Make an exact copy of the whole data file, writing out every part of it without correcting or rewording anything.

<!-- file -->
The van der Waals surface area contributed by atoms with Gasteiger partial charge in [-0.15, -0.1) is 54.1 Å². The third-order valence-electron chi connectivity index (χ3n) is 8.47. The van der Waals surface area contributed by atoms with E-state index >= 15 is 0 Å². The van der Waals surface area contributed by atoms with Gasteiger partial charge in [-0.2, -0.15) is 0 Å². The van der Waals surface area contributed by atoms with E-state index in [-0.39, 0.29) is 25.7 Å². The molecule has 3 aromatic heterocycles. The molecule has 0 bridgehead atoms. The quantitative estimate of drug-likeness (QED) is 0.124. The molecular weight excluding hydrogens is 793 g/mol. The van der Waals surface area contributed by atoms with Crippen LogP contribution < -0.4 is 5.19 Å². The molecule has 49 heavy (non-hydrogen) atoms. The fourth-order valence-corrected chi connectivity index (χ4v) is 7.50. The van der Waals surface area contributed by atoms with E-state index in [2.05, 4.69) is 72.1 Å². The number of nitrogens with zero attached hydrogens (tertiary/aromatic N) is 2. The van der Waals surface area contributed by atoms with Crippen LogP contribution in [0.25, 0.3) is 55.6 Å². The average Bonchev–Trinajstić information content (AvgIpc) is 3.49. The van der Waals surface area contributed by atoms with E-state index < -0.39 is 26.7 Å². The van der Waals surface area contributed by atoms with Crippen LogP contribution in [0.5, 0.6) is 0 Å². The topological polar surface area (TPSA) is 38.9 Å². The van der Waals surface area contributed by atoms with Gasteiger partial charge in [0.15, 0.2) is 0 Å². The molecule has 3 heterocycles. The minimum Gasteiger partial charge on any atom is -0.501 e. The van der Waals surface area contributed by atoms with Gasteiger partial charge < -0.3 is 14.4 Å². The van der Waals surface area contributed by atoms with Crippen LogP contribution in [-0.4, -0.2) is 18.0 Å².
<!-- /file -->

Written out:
The van der Waals surface area contributed by atoms with Gasteiger partial charge in [-0.15, -0.1) is 54.1 Å². The third-order valence-electron chi connectivity index (χ3n) is 8.47. The van der Waals surface area contributed by atoms with E-state index >= 15 is 0 Å². The van der Waals surface area contributed by atoms with Gasteiger partial charge in [-0.2, -0.15) is 0 Å². The van der Waals surface area contributed by atoms with E-state index in [-0.39, 0.29) is 25.7 Å². The molecule has 3 aromatic heterocycles. The molecule has 0 bridgehead atoms. The quantitative estimate of drug-likeness (QED) is 0.124. The molecular weight excluding hydrogens is 793 g/mol. The van der Waals surface area contributed by atoms with Crippen LogP contribution < -0.4 is 5.19 Å². The molecule has 49 heavy (non-hydrogen) atoms. The fourth-order valence-corrected chi connectivity index (χ4v) is 7.50. The van der Waals surface area contributed by atoms with E-state index in [2.05, 4.69) is 72.1 Å². The number of nitrogens with zero attached hydrogens (tertiary/aromatic N) is 2. The van der Waals surface area contributed by atoms with Crippen LogP contribution in [0.25, 0.3) is 55.6 Å². The average Bonchev–Trinajstić information content (AvgIpc) is 3.49. The van der Waals surface area contributed by atoms with E-state index < -0.39 is 26.7 Å². The van der Waals surface area contributed by atoms with Crippen LogP contribution in [0.5, 0.6) is 0 Å². The topological polar surface area (TPSA) is 38.9 Å². The van der Waals surface area contributed by atoms with Gasteiger partial charge in [0.15, 0.2) is 0 Å². The molecule has 3 heterocycles. The minimum Gasteiger partial charge on any atom is -0.501 e. The van der Waals surface area contributed by atoms with Gasteiger partial charge < -0.3 is 14.4 Å². The van der Waals surface area contributed by atoms with Crippen LogP contribution in [-0.4, -0.2) is 18.0 Å².